The Lady in the Van
THE LADY IN THE VAN, drama, rated PG-13, Violet Crown, 1 chile
In 1989, the British writer Alan Bennett published a memoir titled The
Lady in the Van, which recounted the odd but true tale of a cantankerous old woman who lived in a van in Bennett’s comfortable London crescent, parked her vehicle in his driveway, and stayed put until her death 15 years later, tolerated if not much embraced by Bennett and his neighbors. A decade later, he transformed the memoir into a much-applauded play, which was directed by Nicholas Hytner and starred Maggie Smith as the eccentric and volatile Miss Shepherd.
Now the team has recast the piece for the silver screen. The film is a mystery, in the sense that it is a mystery how Hytner, a director of considerable brilliance, could possibly have propelled such an inferior movie into existence. Dame Maggie created a stir when the stage play ran in London, but in the time since she has grown 17 years more redoubtable. One suspects that she was encouraged to simply play the part people have come to expect from her, with the result that her characterization, against all odds, is not very interesting. One might have expected a richer palette, since the movie, like the play, introduces intriguing information about Miss Shepherd’s earlier life that Bennett had not yet known when he penned his memoir. Of particular interest is that she had once been an accomplished pianist, and this provides material for the film’s finest scene: Alone in a room, Miss Shepherd hesitatingly makes her way to a piano and gives heartfelt voice to a bit of Chopin. But it is too little too late in a portrayal that is mostly limited to a crone chewing the scenery.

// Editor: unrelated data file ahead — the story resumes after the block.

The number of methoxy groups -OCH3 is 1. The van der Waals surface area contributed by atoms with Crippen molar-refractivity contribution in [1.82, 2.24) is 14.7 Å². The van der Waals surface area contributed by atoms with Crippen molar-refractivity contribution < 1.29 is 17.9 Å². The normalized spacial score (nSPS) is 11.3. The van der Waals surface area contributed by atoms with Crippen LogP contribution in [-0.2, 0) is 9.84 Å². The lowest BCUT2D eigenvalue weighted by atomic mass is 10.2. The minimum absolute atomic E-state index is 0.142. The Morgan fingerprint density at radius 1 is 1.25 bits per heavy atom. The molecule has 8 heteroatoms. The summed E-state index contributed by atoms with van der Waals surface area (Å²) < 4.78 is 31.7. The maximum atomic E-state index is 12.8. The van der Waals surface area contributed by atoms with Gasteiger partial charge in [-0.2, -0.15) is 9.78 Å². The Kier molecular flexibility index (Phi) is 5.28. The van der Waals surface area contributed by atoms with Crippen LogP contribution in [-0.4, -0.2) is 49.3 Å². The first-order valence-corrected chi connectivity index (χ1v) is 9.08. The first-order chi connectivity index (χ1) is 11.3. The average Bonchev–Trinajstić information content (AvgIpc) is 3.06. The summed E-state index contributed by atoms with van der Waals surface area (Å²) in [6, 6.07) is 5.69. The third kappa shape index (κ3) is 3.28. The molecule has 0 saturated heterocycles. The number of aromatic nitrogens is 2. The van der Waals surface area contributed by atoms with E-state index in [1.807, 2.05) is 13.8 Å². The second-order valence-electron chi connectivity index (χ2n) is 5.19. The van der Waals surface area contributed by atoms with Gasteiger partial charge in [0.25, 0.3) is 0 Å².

Alex Jennings takes the part of Bennett. In fact, he plays a bifurcated Bennett, who, in a self- conscious complication, is presented as both “Bennett the Man” and “Bennett the Writer,” sometimes conversing with himselves in the same scene. Both are bland, motivated by inertia rather than charity. (The real Alan Bennett makes a narcissistic cameo appearance near the end.) A standout in the supporting cast is Frances de la Tour, as neighbor Ursula Vaughan Williams (the composer’s widow), but if you blink, you’ll miss her. An annoying soundtrack by George Fenton — part chipper Brit-com, part ironic pseudo-Shostakovich (illogically) — adds to the emotional glibness. The film, we feel bound to mention, displays such an exorbitant interest in defecation that one might have expected Miss Shepherd’s digestive leavings to show up in the cast list. The philosophical takeaway from the movie is that it’s nice to be nice, even if you’re not much invested in it — plus the Forrest Gumpish observation that “In life, going downhill is an uphill job.”
The lady is a tramp: Maggie Smith and Alex Jennings